“Ayn Rand is my hero,” yet another student tells me during office hours. “Her writings freed me. They taught me to rely on no one but myself.”
As I look at the freshly scrubbed and very young face across my desk, I find myself wondering why Rand’s popularity among the young continues to grow. Thirty years after her death, her book sales still number in the hundreds of thousands annually — having tripled since the 2008 economic meltdown. Among her devotees are highly influential celebrities, such as Brad Pitt and Eva Mendes, and politicos, such as current Speaker of the House Paul Ryan and Republican [Senator] Ted Cruz.
The core of Rand’s philosophy — which also constitutes the overarching theme of her novels — is that unfettered self-interest is good and altruism is destructive. This, she believed, is the ultimate expression of human nature…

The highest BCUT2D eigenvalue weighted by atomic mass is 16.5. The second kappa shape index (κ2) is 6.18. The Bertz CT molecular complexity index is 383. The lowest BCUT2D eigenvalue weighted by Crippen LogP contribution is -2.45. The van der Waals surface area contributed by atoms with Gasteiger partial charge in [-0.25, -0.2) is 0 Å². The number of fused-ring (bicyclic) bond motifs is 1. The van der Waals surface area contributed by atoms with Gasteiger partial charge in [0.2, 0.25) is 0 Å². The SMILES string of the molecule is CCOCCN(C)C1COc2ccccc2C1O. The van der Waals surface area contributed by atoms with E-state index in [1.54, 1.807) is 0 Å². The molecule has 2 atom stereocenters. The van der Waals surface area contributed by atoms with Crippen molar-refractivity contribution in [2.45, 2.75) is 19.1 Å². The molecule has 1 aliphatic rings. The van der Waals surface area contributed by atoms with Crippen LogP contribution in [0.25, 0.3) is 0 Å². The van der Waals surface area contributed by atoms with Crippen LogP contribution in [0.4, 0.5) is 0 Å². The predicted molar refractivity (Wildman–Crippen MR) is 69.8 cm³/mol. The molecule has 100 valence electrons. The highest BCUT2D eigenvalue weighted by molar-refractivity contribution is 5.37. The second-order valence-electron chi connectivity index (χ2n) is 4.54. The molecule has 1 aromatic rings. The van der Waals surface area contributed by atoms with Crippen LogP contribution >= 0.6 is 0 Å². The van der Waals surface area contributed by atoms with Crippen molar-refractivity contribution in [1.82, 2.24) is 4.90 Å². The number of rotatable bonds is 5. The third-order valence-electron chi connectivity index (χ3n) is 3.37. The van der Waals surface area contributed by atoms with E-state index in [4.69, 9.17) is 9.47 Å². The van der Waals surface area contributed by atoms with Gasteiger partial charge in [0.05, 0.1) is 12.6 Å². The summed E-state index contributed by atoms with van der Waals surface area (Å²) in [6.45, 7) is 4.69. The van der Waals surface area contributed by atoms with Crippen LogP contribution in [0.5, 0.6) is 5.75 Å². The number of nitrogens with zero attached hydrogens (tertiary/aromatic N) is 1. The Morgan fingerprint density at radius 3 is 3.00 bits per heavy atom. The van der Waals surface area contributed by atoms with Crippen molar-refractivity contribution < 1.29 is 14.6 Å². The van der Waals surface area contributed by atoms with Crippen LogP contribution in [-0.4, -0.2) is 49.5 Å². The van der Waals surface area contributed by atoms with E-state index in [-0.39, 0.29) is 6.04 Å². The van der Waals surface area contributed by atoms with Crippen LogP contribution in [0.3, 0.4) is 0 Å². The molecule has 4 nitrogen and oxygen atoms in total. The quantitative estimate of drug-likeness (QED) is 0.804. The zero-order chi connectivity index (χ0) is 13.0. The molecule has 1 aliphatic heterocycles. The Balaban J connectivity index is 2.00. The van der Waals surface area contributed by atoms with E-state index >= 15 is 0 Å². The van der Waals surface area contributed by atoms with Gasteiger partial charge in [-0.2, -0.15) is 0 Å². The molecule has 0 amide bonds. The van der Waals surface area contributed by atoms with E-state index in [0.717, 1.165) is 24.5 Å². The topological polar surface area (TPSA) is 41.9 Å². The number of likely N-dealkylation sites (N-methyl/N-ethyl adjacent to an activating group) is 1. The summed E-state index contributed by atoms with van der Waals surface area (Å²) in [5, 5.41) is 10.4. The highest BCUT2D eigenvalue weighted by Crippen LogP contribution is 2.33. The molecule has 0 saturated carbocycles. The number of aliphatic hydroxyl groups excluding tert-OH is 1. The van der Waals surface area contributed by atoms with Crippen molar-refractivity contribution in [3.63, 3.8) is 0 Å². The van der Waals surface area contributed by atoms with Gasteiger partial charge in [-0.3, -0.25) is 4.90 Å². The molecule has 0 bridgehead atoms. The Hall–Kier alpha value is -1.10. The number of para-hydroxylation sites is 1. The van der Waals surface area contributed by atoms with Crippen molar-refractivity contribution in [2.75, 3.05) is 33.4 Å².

One wonders whether these same people would champion the idea of removing all umpires and referees from sporting events. What would mixed martial arts or football or rugby be like, one wonders, without those pesky referees constantly getting in the way of competition and self-interest?
Perhaps another way to look at this is to ask why our species of hominid is the only one still in existence on the planet, despite there having been many other hominid species during the course of our own evolution. One explanation is that we were cleverer, more ruthless, and more competitive than those who went extinct. But anthropological archaeology tells a different story. Our very survival as a species depended on cooperation, and humans excel at cooperative effort. Rather than keeping knowledge, skills, and goods ourselves, early humans exchanged them freely across cultural groups.
When people behave in ways that violate the axioms of rational choice, they are not behaving foolishly. They are giving researchers a glimpse of the prosocial tendencies that made it possible for our species to survive and thrive… then and today.
This Is What Happens When You Take Ayn Rand Seriously